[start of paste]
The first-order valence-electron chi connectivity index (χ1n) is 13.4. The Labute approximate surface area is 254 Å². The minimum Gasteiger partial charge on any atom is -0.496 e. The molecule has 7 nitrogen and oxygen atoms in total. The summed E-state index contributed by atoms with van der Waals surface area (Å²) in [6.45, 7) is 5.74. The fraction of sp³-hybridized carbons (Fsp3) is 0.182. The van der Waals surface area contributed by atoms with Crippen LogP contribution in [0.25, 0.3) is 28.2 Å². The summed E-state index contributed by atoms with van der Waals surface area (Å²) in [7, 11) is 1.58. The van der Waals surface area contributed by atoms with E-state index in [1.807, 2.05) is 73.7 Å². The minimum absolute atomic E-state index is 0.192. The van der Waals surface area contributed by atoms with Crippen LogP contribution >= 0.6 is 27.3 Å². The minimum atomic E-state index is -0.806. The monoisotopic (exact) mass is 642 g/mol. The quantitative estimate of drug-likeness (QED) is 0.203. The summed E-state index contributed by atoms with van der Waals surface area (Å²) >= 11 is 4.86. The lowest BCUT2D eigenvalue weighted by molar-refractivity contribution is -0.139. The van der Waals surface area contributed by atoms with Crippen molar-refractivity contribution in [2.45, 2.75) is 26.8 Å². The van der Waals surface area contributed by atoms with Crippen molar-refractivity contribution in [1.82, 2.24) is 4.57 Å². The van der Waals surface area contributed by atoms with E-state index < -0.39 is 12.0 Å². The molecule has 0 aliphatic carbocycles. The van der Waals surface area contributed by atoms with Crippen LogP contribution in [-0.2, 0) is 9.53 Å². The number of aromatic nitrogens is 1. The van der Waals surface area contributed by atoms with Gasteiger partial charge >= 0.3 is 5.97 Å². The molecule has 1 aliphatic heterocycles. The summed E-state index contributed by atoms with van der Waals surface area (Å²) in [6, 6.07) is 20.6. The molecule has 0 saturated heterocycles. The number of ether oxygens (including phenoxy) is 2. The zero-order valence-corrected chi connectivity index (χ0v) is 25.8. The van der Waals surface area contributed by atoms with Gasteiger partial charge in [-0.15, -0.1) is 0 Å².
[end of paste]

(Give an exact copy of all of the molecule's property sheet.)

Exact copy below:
The first-order valence-electron chi connectivity index (χ1n) is 13.4. The Labute approximate surface area is 254 Å². The minimum Gasteiger partial charge on any atom is -0.496 e. The molecule has 7 nitrogen and oxygen atoms in total. The summed E-state index contributed by atoms with van der Waals surface area (Å²) in [6.45, 7) is 5.74. The fraction of sp³-hybridized carbons (Fsp3) is 0.182. The van der Waals surface area contributed by atoms with Crippen LogP contribution in [0.25, 0.3) is 28.2 Å². The summed E-state index contributed by atoms with van der Waals surface area (Å²) in [7, 11) is 1.58. The van der Waals surface area contributed by atoms with E-state index in [1.807, 2.05) is 73.7 Å². The minimum absolute atomic E-state index is 0.192. The van der Waals surface area contributed by atoms with Crippen LogP contribution >= 0.6 is 27.3 Å². The minimum atomic E-state index is -0.806. The monoisotopic (exact) mass is 642 g/mol. The quantitative estimate of drug-likeness (QED) is 0.203. The summed E-state index contributed by atoms with van der Waals surface area (Å²) >= 11 is 4.86. The lowest BCUT2D eigenvalue weighted by molar-refractivity contribution is -0.139. The van der Waals surface area contributed by atoms with Crippen molar-refractivity contribution in [2.45, 2.75) is 26.8 Å². The van der Waals surface area contributed by atoms with Crippen molar-refractivity contribution in [1.82, 2.24) is 4.57 Å². The van der Waals surface area contributed by atoms with E-state index < -0.39 is 12.0 Å². The molecule has 0 aliphatic carbocycles. The van der Waals surface area contributed by atoms with Crippen LogP contribution in [-0.2, 0) is 9.53 Å². The number of aromatic nitrogens is 1. The van der Waals surface area contributed by atoms with Gasteiger partial charge >= 0.3 is 5.97 Å². The molecule has 1 aliphatic heterocycles. The summed E-state index contributed by atoms with van der Waals surface area (Å²) in [6, 6.07) is 20.6. The molecule has 0 saturated heterocycles. The number of ether oxygens (including phenoxy) is 2. The zero-order valence-corrected chi connectivity index (χ0v) is 25.8. The van der Waals surface area contributed by atoms with Gasteiger partial charge in [-0.15, -0.1) is 0 Å².